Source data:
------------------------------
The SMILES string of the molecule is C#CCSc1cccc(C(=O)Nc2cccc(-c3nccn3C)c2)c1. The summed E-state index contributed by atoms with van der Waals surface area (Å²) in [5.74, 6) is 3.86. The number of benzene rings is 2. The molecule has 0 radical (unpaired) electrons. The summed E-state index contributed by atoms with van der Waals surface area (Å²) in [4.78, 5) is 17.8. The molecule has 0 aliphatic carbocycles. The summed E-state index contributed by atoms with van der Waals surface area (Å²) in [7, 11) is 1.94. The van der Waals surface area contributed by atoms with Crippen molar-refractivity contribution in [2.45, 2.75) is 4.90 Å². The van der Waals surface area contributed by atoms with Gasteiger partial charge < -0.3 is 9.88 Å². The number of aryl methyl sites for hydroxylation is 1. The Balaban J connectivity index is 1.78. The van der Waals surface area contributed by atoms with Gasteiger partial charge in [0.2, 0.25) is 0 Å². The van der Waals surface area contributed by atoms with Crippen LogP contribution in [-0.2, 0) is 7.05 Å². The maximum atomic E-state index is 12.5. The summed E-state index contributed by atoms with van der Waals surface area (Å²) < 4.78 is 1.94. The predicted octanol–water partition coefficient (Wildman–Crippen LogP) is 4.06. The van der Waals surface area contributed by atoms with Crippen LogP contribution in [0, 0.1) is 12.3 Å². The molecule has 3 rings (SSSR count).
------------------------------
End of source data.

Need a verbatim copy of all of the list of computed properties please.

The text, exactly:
The SMILES string of the molecule is C#CCSc1cccc(C(=O)Nc2cccc(-c3nccn3C)c2)c1. The summed E-state index contributed by atoms with van der Waals surface area (Å²) in [5.74, 6) is 3.86. The number of benzene rings is 2. The molecule has 0 radical (unpaired) electrons. The summed E-state index contributed by atoms with van der Waals surface area (Å²) in [4.78, 5) is 17.8. The molecule has 0 aliphatic carbocycles. The summed E-state index contributed by atoms with van der Waals surface area (Å²) in [7, 11) is 1.94. The van der Waals surface area contributed by atoms with Crippen molar-refractivity contribution in [2.45, 2.75) is 4.90 Å². The van der Waals surface area contributed by atoms with Gasteiger partial charge < -0.3 is 9.88 Å². The number of aryl methyl sites for hydroxylation is 1. The Balaban J connectivity index is 1.78. The van der Waals surface area contributed by atoms with Gasteiger partial charge in [0.2, 0.25) is 0 Å². The van der Waals surface area contributed by atoms with Crippen LogP contribution in [-0.2, 0) is 7.05 Å². The maximum atomic E-state index is 12.5. The summed E-state index contributed by atoms with van der Waals surface area (Å²) < 4.78 is 1.94. The predicted octanol–water partition coefficient (Wildman–Crippen LogP) is 4.06. The van der Waals surface area contributed by atoms with Crippen LogP contribution in [0, 0.1) is 12.3 Å². The molecule has 3 rings (SSSR count).